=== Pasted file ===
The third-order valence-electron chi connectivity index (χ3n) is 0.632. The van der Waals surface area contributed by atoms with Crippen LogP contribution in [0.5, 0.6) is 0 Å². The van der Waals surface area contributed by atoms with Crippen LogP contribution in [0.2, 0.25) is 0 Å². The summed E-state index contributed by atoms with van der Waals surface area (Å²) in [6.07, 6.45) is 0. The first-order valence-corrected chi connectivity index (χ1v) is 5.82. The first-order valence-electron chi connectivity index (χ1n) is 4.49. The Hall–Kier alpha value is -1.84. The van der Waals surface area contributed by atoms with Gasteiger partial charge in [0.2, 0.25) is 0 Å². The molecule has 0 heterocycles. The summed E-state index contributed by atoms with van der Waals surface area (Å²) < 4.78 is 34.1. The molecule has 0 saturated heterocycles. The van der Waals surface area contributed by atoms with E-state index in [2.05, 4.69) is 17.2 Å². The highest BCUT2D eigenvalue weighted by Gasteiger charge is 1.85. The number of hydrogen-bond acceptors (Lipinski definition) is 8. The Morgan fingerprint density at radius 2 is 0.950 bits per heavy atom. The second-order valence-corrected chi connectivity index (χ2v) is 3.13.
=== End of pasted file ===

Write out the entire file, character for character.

The third-order valence-electron chi connectivity index (χ3n) is 0.632. The van der Waals surface area contributed by atoms with Crippen LogP contribution in [0.5, 0.6) is 0 Å². The van der Waals surface area contributed by atoms with Crippen LogP contribution in [0.2, 0.25) is 0 Å². The summed E-state index contributed by atoms with van der Waals surface area (Å²) in [6.07, 6.45) is 0. The first-order valence-corrected chi connectivity index (χ1v) is 5.82. The first-order valence-electron chi connectivity index (χ1n) is 4.49. The Hall–Kier alpha value is -1.84. The van der Waals surface area contributed by atoms with Gasteiger partial charge in [0.2, 0.25) is 0 Å². The molecule has 0 heterocycles. The summed E-state index contributed by atoms with van der Waals surface area (Å²) < 4.78 is 34.1. The molecule has 0 saturated heterocycles. The van der Waals surface area contributed by atoms with E-state index in [2.05, 4.69) is 17.2 Å². The highest BCUT2D eigenvalue weighted by Gasteiger charge is 1.85. The number of hydrogen-bond acceptors (Lipinski definition) is 8. The Morgan fingerprint density at radius 2 is 0.950 bits per heavy atom. The second-order valence-corrected chi connectivity index (χ2v) is 3.13.